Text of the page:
I want to spend some time today introducing you to a new favorite author, Paul Coelho. Paul Coelho was born on August 24, 1947. He is a Brazilian novelist and lyrist.
Paul Coelho is probably most famous for his book, “The Alchemist”. It has been translated into 71 different languages and sold more then 65 million copies. Coelho in total has published 30 books and sold over 100 million books in 150 countries. (from wikipedia)
I am reading “The Alchemist” currently; it was recommended by a dear friend that I would define as have interesting ideas on life. But most, well probably 99.9% of the time I have enjoyed his past recommendations, and without him I would never have found authors such as Franz Kafka or Jorge Luis Borges. He began telling me he was reading Brida, so I checked my local library and found myself in luck. Upon reading Coelho’s background it was actually fitting because, though “The Alchemist” was written first, it didn’t gain popularity till after the publication of “Brida”. “Brida” was one I was barely able to put down, and became, for me, a one day read, staying up into the wee hours to finish the story. “Brida” has many different ideas wrapped into one. Though Brida tends to follow a “Wiccan” or at the very least “Pagan” path, Paul Coelho tends to wind a story together with many religious symbols from different religions and even science, allowing them all to coexist in beautiful harmony. For example, Brida uses Tarot cards in her journey but Coelho in his explanation of soul mates goes back to Adam and Eve. The description on Amazon says,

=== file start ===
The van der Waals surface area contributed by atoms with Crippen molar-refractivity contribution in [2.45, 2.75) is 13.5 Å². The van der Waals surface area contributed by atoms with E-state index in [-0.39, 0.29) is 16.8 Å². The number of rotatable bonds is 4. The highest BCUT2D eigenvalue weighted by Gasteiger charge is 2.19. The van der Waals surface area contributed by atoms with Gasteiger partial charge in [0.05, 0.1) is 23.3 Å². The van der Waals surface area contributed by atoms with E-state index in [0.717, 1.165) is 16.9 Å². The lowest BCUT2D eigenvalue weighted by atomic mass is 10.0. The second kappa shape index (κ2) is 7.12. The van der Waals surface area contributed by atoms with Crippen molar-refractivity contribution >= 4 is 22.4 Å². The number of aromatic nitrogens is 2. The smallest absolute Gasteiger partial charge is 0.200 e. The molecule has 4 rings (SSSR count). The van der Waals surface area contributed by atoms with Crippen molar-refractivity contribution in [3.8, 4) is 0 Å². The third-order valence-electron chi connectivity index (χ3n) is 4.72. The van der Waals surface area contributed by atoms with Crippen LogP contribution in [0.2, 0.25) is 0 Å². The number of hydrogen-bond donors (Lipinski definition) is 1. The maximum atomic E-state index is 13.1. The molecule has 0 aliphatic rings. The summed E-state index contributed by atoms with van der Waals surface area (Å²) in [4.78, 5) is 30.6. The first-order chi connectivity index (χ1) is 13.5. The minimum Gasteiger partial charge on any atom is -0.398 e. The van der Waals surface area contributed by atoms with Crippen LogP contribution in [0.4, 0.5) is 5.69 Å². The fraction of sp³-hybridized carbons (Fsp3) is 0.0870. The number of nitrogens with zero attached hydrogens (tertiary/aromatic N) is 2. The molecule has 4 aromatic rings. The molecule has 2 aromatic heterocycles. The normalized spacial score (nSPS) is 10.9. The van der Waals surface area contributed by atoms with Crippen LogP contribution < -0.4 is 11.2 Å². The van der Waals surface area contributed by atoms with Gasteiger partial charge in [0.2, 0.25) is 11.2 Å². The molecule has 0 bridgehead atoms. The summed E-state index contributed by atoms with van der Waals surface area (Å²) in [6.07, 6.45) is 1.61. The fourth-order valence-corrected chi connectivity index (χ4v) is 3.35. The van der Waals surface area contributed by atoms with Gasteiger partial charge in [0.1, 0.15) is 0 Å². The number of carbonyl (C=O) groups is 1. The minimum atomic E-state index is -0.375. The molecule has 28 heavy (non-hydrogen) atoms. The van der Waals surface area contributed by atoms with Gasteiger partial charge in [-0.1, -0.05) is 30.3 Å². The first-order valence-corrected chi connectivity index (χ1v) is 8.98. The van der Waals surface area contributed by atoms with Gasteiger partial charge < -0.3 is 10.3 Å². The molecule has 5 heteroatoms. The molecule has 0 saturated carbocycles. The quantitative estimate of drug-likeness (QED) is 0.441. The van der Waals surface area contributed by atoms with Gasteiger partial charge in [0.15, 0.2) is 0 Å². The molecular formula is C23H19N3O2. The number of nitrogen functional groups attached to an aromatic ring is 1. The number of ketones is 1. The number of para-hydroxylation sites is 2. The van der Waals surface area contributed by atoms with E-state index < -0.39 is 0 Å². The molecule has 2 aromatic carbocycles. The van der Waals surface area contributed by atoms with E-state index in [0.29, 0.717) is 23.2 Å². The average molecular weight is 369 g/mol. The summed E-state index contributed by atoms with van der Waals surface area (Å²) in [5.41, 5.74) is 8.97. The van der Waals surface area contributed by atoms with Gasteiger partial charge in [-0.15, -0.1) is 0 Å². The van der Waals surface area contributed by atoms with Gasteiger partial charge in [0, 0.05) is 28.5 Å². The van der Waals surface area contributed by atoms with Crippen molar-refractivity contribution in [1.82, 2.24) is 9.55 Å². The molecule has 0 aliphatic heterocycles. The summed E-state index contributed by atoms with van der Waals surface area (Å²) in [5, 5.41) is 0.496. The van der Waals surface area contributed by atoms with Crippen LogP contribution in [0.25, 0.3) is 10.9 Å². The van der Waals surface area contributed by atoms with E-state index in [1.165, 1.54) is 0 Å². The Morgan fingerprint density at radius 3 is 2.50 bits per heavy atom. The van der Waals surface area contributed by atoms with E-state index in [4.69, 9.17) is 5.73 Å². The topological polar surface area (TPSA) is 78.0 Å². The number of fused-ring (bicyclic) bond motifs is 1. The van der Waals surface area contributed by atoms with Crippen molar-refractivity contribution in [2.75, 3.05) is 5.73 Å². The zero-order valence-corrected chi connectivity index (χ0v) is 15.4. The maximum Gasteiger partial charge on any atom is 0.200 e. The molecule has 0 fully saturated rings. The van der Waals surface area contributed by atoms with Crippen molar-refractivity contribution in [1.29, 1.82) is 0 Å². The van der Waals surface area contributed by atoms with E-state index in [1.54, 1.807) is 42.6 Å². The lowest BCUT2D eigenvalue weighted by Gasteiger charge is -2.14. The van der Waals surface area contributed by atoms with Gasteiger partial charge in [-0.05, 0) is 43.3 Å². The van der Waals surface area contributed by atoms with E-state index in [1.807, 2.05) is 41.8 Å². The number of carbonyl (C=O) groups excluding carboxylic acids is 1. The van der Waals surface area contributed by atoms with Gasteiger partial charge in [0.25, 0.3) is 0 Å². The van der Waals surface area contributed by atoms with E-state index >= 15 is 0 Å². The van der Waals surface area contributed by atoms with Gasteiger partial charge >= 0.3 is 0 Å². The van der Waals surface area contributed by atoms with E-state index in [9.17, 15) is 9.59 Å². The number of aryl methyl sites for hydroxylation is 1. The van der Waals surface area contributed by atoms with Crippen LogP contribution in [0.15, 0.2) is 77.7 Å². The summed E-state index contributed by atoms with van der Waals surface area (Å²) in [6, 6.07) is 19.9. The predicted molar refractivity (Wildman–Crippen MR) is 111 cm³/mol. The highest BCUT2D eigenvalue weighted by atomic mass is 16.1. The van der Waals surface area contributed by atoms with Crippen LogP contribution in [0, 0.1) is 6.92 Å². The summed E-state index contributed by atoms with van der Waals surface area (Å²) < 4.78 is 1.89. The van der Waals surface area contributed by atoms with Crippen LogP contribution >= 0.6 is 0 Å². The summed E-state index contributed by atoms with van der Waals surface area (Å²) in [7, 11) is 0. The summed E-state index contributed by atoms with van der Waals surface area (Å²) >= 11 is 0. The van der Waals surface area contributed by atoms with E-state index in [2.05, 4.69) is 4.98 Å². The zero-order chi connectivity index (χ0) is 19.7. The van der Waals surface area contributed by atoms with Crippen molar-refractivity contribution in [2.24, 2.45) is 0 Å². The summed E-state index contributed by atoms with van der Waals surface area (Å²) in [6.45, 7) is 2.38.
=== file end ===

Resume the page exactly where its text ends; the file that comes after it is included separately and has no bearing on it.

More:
“Brida, a young Irish girl, has long been interested in various aspects of magic but is searching for something more. Her search leads her to people of great wisdom. She meets a wise man who dwells in a forest, who teaches her to trust in the goodness of the world, and a woman who teaches her how to dance to the music of the world. As Brida seeks her destiny, she struggles to find a balance between her relationships and her desire to become a witch.”
When I reread the description Brida’s desire to become a witch is in reality I suppose she was doing but I as I mentioned above would not define her journey as solely to become a witch; Coehlo took so many diverse ideas and brought them all together into a harmonious journey of finding oneself. Because really that’s all Brida is trying to do. The book does have what I would say a bit of choppiness to it, but you have to remember this is a translation from Coelho’s native Portuguese. I find in a story like this, that’s a fact easily ignored, and though for some the symbolism and lessons Brida are taught may be a bit much to wade through, I definitely recommend you skip rolling your pants up and instead you jump right in.
Though I’m only about halfway through “The Alchemist”, it guarantees to be just as wonderful.
Paul Coehlo's website can be found here where links to his facebook and twitter can be found as well.